Sunriver Brewing Co.
Location: 57100 Beaver Drive, The Village at Sunriver
Hours: 11 a.m. to 11 p.m. every day
Price range: Starters $5 to $12, salads $7 to $11, sandwiches $10 to $16, entrees $13 to $20
Credit cards: American Express, Discover, MasterCard, Visa
Kids’ menu: Yes
Vegetarian menu: Choices include portobello fries and a spicy Earth wrap
Alcoholic beverages: Full bar
Outdoor seating: Two expansive patios
Reservations: No, but large groups are advised to give advance notice
Contact: www.sunriverbrewingcompany.com or 541-593-3007
Food: A-. Salads and entrees were perfectly prepared; only the fries and slaw need work.
Service: A. Prompt, attentive, professional and friendly — in other words, very well trained.
Atmosphere: A. Modern, lodge-like building has a rustic ambience and two spacious patios.
Value: A. The price point is moderate and the portions generous.
Next week: Wubba’s BBQ Shack
Visit www.bendbulletin.com/restaurants for readers’ ratings of more than 150 Central Oregon restaurants.
At 5:30 on a non-holiday, event-free Monday evening, diners were already facing a 30-minute wait for tables at the Sunriver Brewing Co.
Spying a pair of vacant barstools, my companion and I jumped the line by bellying up to the long wooden bar, ordering a couple of Central Oregon drafts and half-watching whatever sporting event was on TV at the time.
We were rewarded with a full menu and service that was every bit as professional and friendly, as prompt and attentive, as offered at dinner tables, whether indoors or on a pair of spacious patios.
While it is true that Sunriver restaurant options are limited to perhaps a half-dozen choices — barely enough to serve resort visitors during the summer vacation period — that alone doesn’t explain the size of the patronage at the expansive pub in the heart of the Village at Sunriver. In fact, the food here is so good, with generous portions at reasonable prices, that I can recommend it as my “go-to” dining destination in Sunriver.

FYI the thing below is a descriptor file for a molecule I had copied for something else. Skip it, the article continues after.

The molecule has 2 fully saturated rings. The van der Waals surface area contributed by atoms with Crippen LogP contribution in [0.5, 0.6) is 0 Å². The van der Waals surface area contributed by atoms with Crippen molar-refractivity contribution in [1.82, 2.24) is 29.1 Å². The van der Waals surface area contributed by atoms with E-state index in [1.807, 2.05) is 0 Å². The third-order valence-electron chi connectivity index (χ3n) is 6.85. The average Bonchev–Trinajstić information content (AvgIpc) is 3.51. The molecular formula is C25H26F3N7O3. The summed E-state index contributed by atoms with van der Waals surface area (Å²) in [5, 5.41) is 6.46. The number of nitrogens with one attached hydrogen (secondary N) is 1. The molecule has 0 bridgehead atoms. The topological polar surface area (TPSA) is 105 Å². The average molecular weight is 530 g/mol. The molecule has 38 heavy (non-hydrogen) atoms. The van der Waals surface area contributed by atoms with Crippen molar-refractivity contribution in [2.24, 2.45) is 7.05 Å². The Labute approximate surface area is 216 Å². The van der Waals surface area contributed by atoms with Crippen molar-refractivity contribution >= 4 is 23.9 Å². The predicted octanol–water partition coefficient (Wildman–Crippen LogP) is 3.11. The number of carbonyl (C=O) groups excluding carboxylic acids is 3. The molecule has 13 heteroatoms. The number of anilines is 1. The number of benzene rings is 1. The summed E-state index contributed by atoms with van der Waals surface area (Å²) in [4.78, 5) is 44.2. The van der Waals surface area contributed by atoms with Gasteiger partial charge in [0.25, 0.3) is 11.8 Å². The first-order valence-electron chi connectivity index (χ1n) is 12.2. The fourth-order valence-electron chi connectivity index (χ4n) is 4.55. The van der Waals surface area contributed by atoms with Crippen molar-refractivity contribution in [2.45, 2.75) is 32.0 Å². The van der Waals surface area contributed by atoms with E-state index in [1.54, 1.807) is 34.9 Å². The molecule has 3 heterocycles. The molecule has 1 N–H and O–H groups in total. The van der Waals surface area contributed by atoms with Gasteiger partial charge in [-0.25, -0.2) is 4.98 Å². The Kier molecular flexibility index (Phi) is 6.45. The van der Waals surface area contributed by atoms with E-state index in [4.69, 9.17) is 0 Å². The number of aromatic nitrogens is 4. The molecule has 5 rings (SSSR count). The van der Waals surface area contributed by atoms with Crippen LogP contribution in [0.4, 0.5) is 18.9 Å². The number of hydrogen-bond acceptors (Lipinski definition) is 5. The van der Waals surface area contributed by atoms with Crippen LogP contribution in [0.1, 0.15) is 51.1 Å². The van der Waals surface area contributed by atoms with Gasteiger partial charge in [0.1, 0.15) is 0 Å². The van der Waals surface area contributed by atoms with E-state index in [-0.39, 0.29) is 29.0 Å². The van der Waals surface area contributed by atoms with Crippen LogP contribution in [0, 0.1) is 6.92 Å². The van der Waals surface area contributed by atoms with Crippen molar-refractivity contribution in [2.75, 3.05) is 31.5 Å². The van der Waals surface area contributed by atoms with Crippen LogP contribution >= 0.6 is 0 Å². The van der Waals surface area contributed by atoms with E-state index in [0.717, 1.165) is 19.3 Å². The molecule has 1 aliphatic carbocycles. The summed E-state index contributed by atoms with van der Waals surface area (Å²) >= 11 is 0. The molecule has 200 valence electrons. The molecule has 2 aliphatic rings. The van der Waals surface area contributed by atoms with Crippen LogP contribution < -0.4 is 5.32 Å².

My introduction to Sunriver Brewing was an unassuming midday meal: fish and chips with a brewhouse salad and a pint of the brewery’s own Chalk Rock Amber Ale.
By the time I left, I wondered why I hadn’t discovered this brewpub sooner.
The salad was much more than its base blend of fresh green and red leaf lettuces, tossed with blue-cheese vinaigrette and crumbles. Other ingredients — including bits of applewood-smoked bacon, pickled onions and candied walnuts — added a mix of flavors and textures. But none of those inspired my taste buds like dried cranberries that had been soaked in beer to rehydrate.
The English-style Alaskan cod, lightly battered in the brewery’s Singlehook IPA, was cooked just to flaky, as good fried fish should be. I thought it was a little bit greasy, though not enough to upset me, especially when dipped in house-made lemongrass remoulade similar to tartar sauce.
I was disappointed only by the accompanying fries and coleslaw. The potatoes were long, skinny shoestring potatoes; I believe that a traditional fish and chips meal deserves thick-cut, wedge-like, skin-on potatoes. And the slaw, described as “tangy” on the menu, was without any real character; the cabbage was too dry, and neither sweet nor sour.
When my dining companion and I returned for dinner, we found every dish completely to our liking. And they were well beyond what one might consider normal pub fare. This was gourmet cuisine for very modest prices.
I started with the soup of the day, a roasted red-pepper blend that was like a thin bisque. It was so tasty in itself, it required no additional seasoning, not even a sprinkle of salt.
My companion began with a baby spinach salad that she immediately labeled “lovely.” Mixed with pistachio nuts, crumbled goat cheese and a salsa of grilled peaches, the salad was drizzled with an unusual vinaigrette dressing of passion fruit and habanero peppers that were surprisingly mild. I have not seen anything like this in area restaurants.
Her main course was grilled Columbia River steelhead, perfectly cooked and served with half of a roasted lemon and two wedges of pistachio-herb polenta. Six long asparagus spears accompanied. Lemon-basil butter and pico de gallo finished the dish. This was the most expensive item on the everyday menu at $20.
For $16.50, I had a full rack of house-smoked baby back ribs. Dry-rubbed for a smoky flavor, the pork was finished with a delicious barbecue sauce made from the brewery’s own Stargazer Black Ale.
I noted no difference between the “chips” that had come with my fish, and the “garlic herb fries” that accompanied my ribs. To me, they were the same shoestring potatoes. The coleslaw this time, however, was substantially sweeter and more flavorful than on my previous visit.